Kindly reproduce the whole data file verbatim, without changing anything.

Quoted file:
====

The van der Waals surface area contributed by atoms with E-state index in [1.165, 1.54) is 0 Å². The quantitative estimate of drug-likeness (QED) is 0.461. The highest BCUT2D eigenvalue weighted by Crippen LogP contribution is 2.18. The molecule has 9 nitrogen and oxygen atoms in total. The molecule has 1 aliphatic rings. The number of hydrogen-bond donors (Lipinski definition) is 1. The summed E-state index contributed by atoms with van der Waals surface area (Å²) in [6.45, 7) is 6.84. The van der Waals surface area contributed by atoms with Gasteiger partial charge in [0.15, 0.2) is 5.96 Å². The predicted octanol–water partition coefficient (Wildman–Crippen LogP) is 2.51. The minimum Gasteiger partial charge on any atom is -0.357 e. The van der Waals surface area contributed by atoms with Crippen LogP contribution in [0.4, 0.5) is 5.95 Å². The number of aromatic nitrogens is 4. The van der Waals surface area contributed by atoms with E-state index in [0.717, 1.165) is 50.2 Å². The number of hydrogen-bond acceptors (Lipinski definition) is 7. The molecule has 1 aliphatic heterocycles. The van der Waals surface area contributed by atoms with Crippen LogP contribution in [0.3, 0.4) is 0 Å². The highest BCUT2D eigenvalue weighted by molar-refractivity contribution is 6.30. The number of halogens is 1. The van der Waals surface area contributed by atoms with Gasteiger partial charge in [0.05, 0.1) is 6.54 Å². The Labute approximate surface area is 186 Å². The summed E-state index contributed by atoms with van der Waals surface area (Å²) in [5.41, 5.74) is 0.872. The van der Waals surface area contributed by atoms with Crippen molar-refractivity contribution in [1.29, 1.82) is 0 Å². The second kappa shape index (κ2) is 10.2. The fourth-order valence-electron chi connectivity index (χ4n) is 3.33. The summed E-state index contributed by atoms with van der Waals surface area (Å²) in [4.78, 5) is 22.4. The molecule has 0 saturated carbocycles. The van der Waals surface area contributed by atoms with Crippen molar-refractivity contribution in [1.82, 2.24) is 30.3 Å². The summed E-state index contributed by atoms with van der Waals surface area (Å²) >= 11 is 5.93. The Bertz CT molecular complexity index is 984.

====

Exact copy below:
The van der Waals surface area contributed by atoms with E-state index in [1.165, 1.54) is 0 Å². The quantitative estimate of drug-likeness (QED) is 0.461. The highest BCUT2D eigenvalue weighted by Crippen LogP contribution is 2.18. The molecule has 9 nitrogen and oxygen atoms in total. The molecule has 1 aliphatic rings. The number of hydrogen-bond donors (Lipinski definition) is 1. The summed E-state index contributed by atoms with van der Waals surface area (Å²) in [6.45, 7) is 6.84. The van der Waals surface area contributed by atoms with Gasteiger partial charge in [0.15, 0.2) is 5.96 Å². The predicted octanol–water partition coefficient (Wildman–Crippen LogP) is 2.51. The minimum Gasteiger partial charge on any atom is -0.357 e. The van der Waals surface area contributed by atoms with Crippen LogP contribution in [0.4, 0.5) is 5.95 Å². The number of aromatic nitrogens is 4. The van der Waals surface area contributed by atoms with E-state index in [0.717, 1.165) is 50.2 Å². The number of hydrogen-bond acceptors (Lipinski definition) is 7. The molecule has 1 aliphatic heterocycles. The van der Waals surface area contributed by atoms with Crippen LogP contribution in [0.3, 0.4) is 0 Å². The highest BCUT2D eigenvalue weighted by molar-refractivity contribution is 6.30. The number of halogens is 1. The van der Waals surface area contributed by atoms with Gasteiger partial charge in [0.05, 0.1) is 6.54 Å². The Labute approximate surface area is 186 Å². The summed E-state index contributed by atoms with van der Waals surface area (Å²) in [5.41, 5.74) is 0.872. The van der Waals surface area contributed by atoms with Crippen molar-refractivity contribution in [1.29, 1.82) is 0 Å². The second kappa shape index (κ2) is 10.2. The fourth-order valence-electron chi connectivity index (χ4n) is 3.33. The summed E-state index contributed by atoms with van der Waals surface area (Å²) in [4.78, 5) is 22.4. The molecule has 0 saturated carbocycles. The van der Waals surface area contributed by atoms with Crippen molar-refractivity contribution in [1.82, 2.24) is 30.3 Å². The summed E-state index contributed by atoms with van der Waals surface area (Å²) >= 11 is 5.93. The Bertz CT molecular complexity index is 984.